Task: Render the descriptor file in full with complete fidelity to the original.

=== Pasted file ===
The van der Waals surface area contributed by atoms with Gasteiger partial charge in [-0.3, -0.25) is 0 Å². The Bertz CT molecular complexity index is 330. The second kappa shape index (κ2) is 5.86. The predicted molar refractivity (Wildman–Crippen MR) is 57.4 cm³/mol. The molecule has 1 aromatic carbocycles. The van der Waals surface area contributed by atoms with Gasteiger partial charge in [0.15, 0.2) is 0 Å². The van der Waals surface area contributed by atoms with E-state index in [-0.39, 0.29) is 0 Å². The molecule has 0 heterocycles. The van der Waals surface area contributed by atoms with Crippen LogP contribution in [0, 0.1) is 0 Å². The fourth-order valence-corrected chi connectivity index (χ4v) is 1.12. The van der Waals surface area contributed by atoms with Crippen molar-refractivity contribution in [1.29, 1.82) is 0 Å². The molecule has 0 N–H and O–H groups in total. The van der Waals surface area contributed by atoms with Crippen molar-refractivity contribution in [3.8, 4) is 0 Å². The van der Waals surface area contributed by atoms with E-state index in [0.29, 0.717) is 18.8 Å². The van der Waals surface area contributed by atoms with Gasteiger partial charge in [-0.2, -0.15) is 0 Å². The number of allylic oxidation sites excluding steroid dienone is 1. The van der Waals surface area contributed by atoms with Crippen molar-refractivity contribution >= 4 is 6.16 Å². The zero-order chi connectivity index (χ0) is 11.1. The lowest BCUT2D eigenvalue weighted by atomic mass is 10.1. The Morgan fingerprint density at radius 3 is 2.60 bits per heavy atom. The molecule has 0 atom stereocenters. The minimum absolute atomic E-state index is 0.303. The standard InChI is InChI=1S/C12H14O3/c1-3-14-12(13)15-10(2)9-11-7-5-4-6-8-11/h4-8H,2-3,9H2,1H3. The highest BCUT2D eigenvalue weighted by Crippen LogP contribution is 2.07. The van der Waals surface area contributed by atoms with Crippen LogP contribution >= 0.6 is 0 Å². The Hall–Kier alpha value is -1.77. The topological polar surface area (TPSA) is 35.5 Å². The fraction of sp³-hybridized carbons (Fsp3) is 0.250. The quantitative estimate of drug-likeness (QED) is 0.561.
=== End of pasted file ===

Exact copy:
The van der Waals surface area contributed by atoms with Gasteiger partial charge in [-0.3, -0.25) is 0 Å². The Bertz CT molecular complexity index is 330. The second kappa shape index (κ2) is 5.86. The predicted molar refractivity (Wildman–Crippen MR) is 57.4 cm³/mol. The molecule has 1 aromatic carbocycles. The van der Waals surface area contributed by atoms with Gasteiger partial charge in [0.15, 0.2) is 0 Å². The van der Waals surface area contributed by atoms with E-state index in [-0.39, 0.29) is 0 Å². The molecule has 0 heterocycles. The van der Waals surface area contributed by atoms with Crippen LogP contribution in [0, 0.1) is 0 Å². The fourth-order valence-corrected chi connectivity index (χ4v) is 1.12. The van der Waals surface area contributed by atoms with Crippen molar-refractivity contribution in [1.29, 1.82) is 0 Å². The molecule has 0 N–H and O–H groups in total. The van der Waals surface area contributed by atoms with Crippen molar-refractivity contribution in [3.8, 4) is 0 Å². The van der Waals surface area contributed by atoms with E-state index in [0.29, 0.717) is 18.8 Å². The van der Waals surface area contributed by atoms with Gasteiger partial charge in [-0.2, -0.15) is 0 Å². The number of allylic oxidation sites excluding steroid dienone is 1. The van der Waals surface area contributed by atoms with Crippen molar-refractivity contribution >= 4 is 6.16 Å². The zero-order chi connectivity index (χ0) is 11.1. The lowest BCUT2D eigenvalue weighted by atomic mass is 10.1. The Morgan fingerprint density at radius 3 is 2.60 bits per heavy atom. The molecule has 0 atom stereocenters. The minimum absolute atomic E-state index is 0.303. The standard InChI is InChI=1S/C12H14O3/c1-3-14-12(13)15-10(2)9-11-7-5-4-6-8-11/h4-8H,2-3,9H2,1H3. The highest BCUT2D eigenvalue weighted by Crippen LogP contribution is 2.07. The van der Waals surface area contributed by atoms with Crippen LogP contribution >= 0.6 is 0 Å². The Hall–Kier alpha value is -1.77. The topological polar surface area (TPSA) is 35.5 Å². The fraction of sp³-hybridized carbons (Fsp3) is 0.250. The quantitative estimate of drug-likeness (QED) is 0.561.